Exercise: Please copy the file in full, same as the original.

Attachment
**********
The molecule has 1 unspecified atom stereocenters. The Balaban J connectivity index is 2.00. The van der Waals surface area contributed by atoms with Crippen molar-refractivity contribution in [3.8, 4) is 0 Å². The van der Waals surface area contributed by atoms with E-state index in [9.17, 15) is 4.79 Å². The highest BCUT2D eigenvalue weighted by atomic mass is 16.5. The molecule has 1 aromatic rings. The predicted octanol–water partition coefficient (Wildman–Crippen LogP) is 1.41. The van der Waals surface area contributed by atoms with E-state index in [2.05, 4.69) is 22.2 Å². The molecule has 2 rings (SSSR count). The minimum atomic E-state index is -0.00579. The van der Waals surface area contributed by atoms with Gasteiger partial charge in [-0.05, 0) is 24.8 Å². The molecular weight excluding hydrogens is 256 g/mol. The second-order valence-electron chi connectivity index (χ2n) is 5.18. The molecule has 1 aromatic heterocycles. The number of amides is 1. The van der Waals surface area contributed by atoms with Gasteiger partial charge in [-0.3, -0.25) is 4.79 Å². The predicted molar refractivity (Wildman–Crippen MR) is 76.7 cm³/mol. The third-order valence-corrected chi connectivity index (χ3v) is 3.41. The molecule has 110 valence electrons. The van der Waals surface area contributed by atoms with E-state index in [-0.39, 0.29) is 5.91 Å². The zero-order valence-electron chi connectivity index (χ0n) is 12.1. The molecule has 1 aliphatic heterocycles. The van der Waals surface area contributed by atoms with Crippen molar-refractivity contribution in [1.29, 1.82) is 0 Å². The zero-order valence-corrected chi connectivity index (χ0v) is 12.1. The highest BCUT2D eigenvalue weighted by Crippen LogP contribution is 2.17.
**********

The molecule has 1 unspecified atom stereocenters. The Balaban J connectivity index is 2.00. The van der Waals surface area contributed by atoms with Crippen molar-refractivity contribution in [3.8, 4) is 0 Å². The van der Waals surface area contributed by atoms with E-state index in [9.17, 15) is 4.79 Å². The highest BCUT2D eigenvalue weighted by atomic mass is 16.5. The molecule has 1 aromatic rings. The predicted octanol–water partition coefficient (Wildman–Crippen LogP) is 1.41. The van der Waals surface area contributed by atoms with E-state index in [2.05, 4.69) is 22.2 Å². The molecule has 2 rings (SSSR count). The minimum atomic E-state index is -0.00579. The van der Waals surface area contributed by atoms with Gasteiger partial charge in [-0.05, 0) is 24.8 Å². The molecular weight excluding hydrogens is 256 g/mol. The second-order valence-electron chi connectivity index (χ2n) is 5.18. The molecule has 1 aromatic heterocycles. The number of amides is 1. The van der Waals surface area contributed by atoms with Gasteiger partial charge in [-0.3, -0.25) is 4.79 Å². The predicted molar refractivity (Wildman–Crippen MR) is 76.7 cm³/mol. The third-order valence-corrected chi connectivity index (χ3v) is 3.41. The molecule has 110 valence electrons. The van der Waals surface area contributed by atoms with E-state index in [-0.39, 0.29) is 5.91 Å². The zero-order valence-electron chi connectivity index (χ0n) is 12.1. The molecule has 1 aliphatic heterocycles. The van der Waals surface area contributed by atoms with Crippen molar-refractivity contribution in [1.29, 1.82) is 0 Å². The zero-order valence-corrected chi connectivity index (χ0v) is 12.1. The highest BCUT2D eigenvalue weighted by Crippen LogP contribution is 2.17.